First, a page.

Do Cocker Spaniels Shed? – Cocker Spaniel Shedding
Hi there, I am Tom, a lifelong dog lover. I have two dogs that shed their coats like crazy. One is a short-haired breed and the other a long hair.
It’s a miracle they have hair left at all!
Dog hair is an important consideration when choosing a dog. How much does dog hair annoy you?
Do Cocker Spaniels Shed?
Yes, they do, but probably less than many other breeds. According to the American Kennel Club, Cocker Spaniels shed less than average, so they are not the worst offenders.
About Cocker Spaniels
Cocker Spaniels were traditionally bred as gun dogs. Originally a Spanish breed, spaniels were used to help catch birds.
Before 1893 spaniels were lumped together as one breed, says the American Kennel Club. Until then, spaniels were loosely classified as either water spaniels or land spaniels. The classification was dependent on their work and their particular characteristics.
Cocker Spaniels were used to chase down woodcock, large night-loving wading birds. By design, Cockers were smaller but sturdily-built dogs, with hallmark happily wagging tails.
But Cocker Spaniels are further organized into two distinct breeds. Some kennel clubs consider there to be English Cocker Spaniels and American Cocker Spaniels, the former being taller than its counterpart.
Primarily a working dog, the breed shot to fame after Brucie won the 1940 and 1941 ‘best in show’ at the Westminster Dog Show. The breed got further worldwide exposure thanks to Disney’s 1955 animation, Lady and the Tramp.
Cocker Spaniel Colors
Like Fords, spaniels were only available in black traditionally. Today, though, there is an entire palette of approved color combinations. Their coats are silky and require some TLC to keep them looking their best. Regular brushing, bathing, and grooming will maintain their coat at peak condition.
Cocker Spaniel Shedding – How Much Hair They Shed?
Coat shedding will vary from dog to dog. Some Cockers seem to shed non-stop, others hardly at all. And there does not seem to be differences in coat shedding between the English and American breeds.
Anecdotal evidence from owners suggests that particular colors of Cockers shed more than others.
Black spaniels are big coat shedders, but blue roans not so much. Owners also believe that full-color dogs shed more hair than ‘parti-coloured’ dogs.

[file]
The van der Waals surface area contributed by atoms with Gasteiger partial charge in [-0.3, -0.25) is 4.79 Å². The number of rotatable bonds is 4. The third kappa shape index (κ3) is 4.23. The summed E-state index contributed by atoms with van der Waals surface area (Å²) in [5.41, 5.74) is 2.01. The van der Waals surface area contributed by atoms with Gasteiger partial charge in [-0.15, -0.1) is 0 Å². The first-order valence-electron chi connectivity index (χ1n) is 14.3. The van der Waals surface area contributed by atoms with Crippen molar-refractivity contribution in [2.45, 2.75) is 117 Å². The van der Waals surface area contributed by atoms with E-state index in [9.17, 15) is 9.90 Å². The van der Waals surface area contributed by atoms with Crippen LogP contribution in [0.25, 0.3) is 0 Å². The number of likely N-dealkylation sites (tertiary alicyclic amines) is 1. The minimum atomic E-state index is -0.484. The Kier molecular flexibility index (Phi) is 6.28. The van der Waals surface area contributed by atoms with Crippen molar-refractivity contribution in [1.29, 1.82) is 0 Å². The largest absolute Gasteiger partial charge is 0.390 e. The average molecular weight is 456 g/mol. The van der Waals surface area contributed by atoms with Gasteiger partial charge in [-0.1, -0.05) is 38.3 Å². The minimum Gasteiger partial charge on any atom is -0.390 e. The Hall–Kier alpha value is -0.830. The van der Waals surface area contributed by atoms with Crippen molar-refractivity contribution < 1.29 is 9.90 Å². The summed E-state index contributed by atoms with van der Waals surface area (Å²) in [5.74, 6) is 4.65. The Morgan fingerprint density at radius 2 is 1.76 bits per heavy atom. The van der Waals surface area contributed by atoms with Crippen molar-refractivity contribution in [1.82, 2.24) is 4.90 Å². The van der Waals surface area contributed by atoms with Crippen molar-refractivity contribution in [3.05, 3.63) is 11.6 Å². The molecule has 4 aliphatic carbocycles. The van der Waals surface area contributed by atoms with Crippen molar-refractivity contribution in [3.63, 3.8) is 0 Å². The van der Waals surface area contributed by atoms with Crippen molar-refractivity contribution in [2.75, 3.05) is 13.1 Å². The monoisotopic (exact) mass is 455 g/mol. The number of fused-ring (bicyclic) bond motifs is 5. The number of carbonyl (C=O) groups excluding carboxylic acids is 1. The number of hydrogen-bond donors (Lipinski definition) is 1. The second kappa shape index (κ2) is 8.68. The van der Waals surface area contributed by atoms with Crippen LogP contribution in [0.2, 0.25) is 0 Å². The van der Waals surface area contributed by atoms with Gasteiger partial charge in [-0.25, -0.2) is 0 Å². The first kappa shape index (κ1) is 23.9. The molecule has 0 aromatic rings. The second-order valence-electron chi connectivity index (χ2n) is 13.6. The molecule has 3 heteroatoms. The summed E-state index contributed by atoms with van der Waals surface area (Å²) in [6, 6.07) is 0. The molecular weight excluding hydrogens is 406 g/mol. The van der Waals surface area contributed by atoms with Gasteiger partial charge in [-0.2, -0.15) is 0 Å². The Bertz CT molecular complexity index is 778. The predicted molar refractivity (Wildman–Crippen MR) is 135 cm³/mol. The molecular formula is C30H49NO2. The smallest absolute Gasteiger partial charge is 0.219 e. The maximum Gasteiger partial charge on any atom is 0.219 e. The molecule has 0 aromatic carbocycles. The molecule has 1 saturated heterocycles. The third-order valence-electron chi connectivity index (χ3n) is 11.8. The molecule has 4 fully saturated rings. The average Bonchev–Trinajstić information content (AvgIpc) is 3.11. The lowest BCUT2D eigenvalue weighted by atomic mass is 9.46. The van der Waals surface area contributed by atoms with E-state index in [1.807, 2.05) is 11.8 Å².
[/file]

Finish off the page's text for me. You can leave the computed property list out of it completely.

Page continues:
Of course, it could merely be that dark hair shows up more than lighter colored dog hair.
If you are purchasing from a breeder, enquire about the parents’ rate of shedding. Good breeders should not have a problem with you meeting the parents..
But even this is an inexact science. Just because mom and dad are not shedders, it does not necessarily follow that their offspring will be the same.
Age is also a factor in coat shedding. There are reports that puppies shed their coat but don’t when they are fully grown. But there are just as many owners reporting the opposite.
Like all breeds, skin conditions, allergies, and hormones all play a part in determining how much coat shedding will occur during a spaniel’s lifetime.
Getting expert veterinary advice for these conditions will help keep your dog comfortable and the vacuum in the closet a bit more.
If you notice your dog scratching or sudden variations in coat shedding, seek veterinary advice. The remedy may be as simple as switching to a non-allergy shampoo or adding supplements to your dog’s diet.
On balance, a healthy Cocker Spaniel will shed slightly less than other breeds. However, they are by no means hypoallergenic. There are no guarantees, so if shedding is an issue, maybe a spaniel is not the best choice.
How to Stop Cocker Spaniel Shedding?
Regular brushing and bathing are the best bets to stop shedding. You will prevent most coat shedding by brushing your dog a few times every week. You will need to do this in any case to avoid matting hair.
Regular bathing with a quality shampoo, after a thorough brushing, will also help prevent irritation and mitigate shedding.
Keeping your dog’s hair short will make their coat more manageable and alleviate shedding too. There are many ‘hairstyles’ to make your Cocker adorable – such as the puppy cut or the lamb cut.
All require a certain amount of upkeep, but your dog groomer should be able to advise you on keeping your Cocker’s coat in tip-top condition and minimizing shedding. They will also show you how to check for skin conditions properly.
Get A Glamorous Spaniel And Keep Stray Hair At Bay!
The secret weapon to obtain a top grade metal comb. A fine-to-medium toothed comb is suggested by the American Kennel Club to remove loose hair and tangles.
Once you have de-tangled and removed the worst, you can switch to a softer brush to finish off.
Be gentle and your dog will grow to enjoy its grooming sessions. Hurting your dog by pulling through matted hair is never a good idea, use your hands to help remove mats. Be particularly careful on the ears as the skin there is delicate and can tear.
Check out our comb and brush suggestions. Or our recommended clippers if you fancy trying your hand at home dog grooming.
Do Cocker Spaniels Shed Their Coats?
If you are not bothered by finding dog fur around your house, the Cocker Spaniel may be the perfect breed.
But bear in mind that the actual breed specification for a Cocker Spaniel is…to be merry! They are affectionate dogs and always delighted to see you return home.
If you are fortunate, you will get a lifelong companion that keeps their hair to themself. But maybe not.
Remember, too, that the usual lifespan of a spaniel is 15 years. And that’s a lot of dog hair.
By now, we have hopefully persuaded you that Cocker Spaniels shed, but maybe not as much as you feared.
Every dog is different. Some shed, others don’t. Just watch out for sudden changes.
This variation in shedding rate is natural and part and parcel of living with man’s best friend.